As the appraiser adjusts property valuations each year, the result simply shifts the tax obligation between property owners. If every property changed (up or down) by the same percentage AND the governing bodies passed a dollar-level budget, then every property would have the exact same tax bill as last year. Valuation alone will not determine whether your taxes will grow. It is a combination between the revenue needed to fund the budgets that elected leaders adopt, divided among the parcels according to their value.

Our county appraiser internally targets 95% of ‘Fair Market Value’ for every property. Last year, Sedgwick County’s Appraisal/Sales ratio dipped below the 90% threshold once again meaning we are out of compliance. That means there will be another course correction to bring this ratio back above 90%. Pragmatically, here is what you need to know: for residential properties, 16% had no change in value, 3% had a decrease in value averaging 5%, and 81% had an increase in value averaging 6%. Change in value notices will be mailed on March 1, 2020 to the 174,000 (or 78%) or parcel owners.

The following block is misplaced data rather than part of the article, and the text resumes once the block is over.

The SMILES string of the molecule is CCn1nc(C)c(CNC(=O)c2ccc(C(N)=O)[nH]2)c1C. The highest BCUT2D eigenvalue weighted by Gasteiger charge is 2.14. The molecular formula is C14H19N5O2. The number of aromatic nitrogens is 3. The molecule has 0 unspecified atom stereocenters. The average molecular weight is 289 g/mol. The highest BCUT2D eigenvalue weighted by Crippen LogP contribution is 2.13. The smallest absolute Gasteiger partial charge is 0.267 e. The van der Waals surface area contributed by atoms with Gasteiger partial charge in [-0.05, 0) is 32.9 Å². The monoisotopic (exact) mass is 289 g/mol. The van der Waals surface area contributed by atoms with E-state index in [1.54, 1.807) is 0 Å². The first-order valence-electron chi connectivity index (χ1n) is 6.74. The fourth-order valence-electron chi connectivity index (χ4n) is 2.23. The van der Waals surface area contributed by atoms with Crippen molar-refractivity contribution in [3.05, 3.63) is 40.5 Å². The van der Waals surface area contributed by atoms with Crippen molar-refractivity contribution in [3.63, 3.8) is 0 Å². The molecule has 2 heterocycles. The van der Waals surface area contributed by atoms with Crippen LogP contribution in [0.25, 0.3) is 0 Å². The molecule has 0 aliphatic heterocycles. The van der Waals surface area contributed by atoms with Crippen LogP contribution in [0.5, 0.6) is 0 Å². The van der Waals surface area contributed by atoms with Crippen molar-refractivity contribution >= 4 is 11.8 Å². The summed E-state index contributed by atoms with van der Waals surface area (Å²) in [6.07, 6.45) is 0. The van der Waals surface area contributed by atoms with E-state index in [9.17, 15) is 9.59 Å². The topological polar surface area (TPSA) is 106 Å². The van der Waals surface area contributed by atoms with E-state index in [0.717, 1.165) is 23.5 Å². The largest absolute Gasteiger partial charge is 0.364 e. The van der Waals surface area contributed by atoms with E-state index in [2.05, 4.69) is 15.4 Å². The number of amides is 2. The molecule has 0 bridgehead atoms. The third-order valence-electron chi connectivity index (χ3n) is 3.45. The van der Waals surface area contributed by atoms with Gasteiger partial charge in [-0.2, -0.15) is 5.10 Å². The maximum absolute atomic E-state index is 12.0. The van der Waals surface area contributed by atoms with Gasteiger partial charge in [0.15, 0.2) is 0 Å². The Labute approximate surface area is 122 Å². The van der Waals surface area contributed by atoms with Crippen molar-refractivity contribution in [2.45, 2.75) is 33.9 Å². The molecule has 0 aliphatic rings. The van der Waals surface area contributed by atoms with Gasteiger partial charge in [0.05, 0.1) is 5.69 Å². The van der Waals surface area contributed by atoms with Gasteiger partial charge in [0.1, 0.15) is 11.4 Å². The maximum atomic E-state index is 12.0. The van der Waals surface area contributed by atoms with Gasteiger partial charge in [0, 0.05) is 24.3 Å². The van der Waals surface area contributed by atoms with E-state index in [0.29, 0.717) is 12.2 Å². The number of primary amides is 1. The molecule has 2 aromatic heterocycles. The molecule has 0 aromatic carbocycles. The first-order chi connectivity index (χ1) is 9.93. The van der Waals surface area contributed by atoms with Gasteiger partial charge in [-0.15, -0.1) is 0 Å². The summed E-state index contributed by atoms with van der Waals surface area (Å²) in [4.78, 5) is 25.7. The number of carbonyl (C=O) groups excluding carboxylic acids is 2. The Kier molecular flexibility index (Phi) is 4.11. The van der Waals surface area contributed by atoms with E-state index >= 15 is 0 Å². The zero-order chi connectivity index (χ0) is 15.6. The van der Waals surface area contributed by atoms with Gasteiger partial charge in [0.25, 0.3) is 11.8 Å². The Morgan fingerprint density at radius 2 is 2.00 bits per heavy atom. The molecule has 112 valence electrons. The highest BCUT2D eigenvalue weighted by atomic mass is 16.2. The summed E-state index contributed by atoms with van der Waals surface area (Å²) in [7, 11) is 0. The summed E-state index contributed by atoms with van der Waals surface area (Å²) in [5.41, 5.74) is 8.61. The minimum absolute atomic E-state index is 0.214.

If you want to make an appeal, I strongly encourage you to do so. You can find information on how to do that by calling (316) 660-9000.

Use the My Local Taxes mapping tool to see how much the various jurisdictions are taxing each property or to see those taxes in a graphical format or find links to the property appraisal or tax informational pages. 
ICT-1: Where are we now? 
The joint City/County Integrated Care Team (ICT -1) has responded to more than 250 calls in the Wichita area since its launch in late 2019. A pilot program, ICT-1 is a collaboration between COMCARE, Sedgwick County EMS, Wichita Police Department, and Wichita Fire Department that operates from 2 p.m. until midnight, Tuesdays through Friday.
After reviewing the current data, the team was able to treat 51 percent of calls where there was a client at the scene; additional agencies were called in to care for the client about 18 percent of the time; and clients were transported to various community resources including area hospitals nearly 31 percent of the time.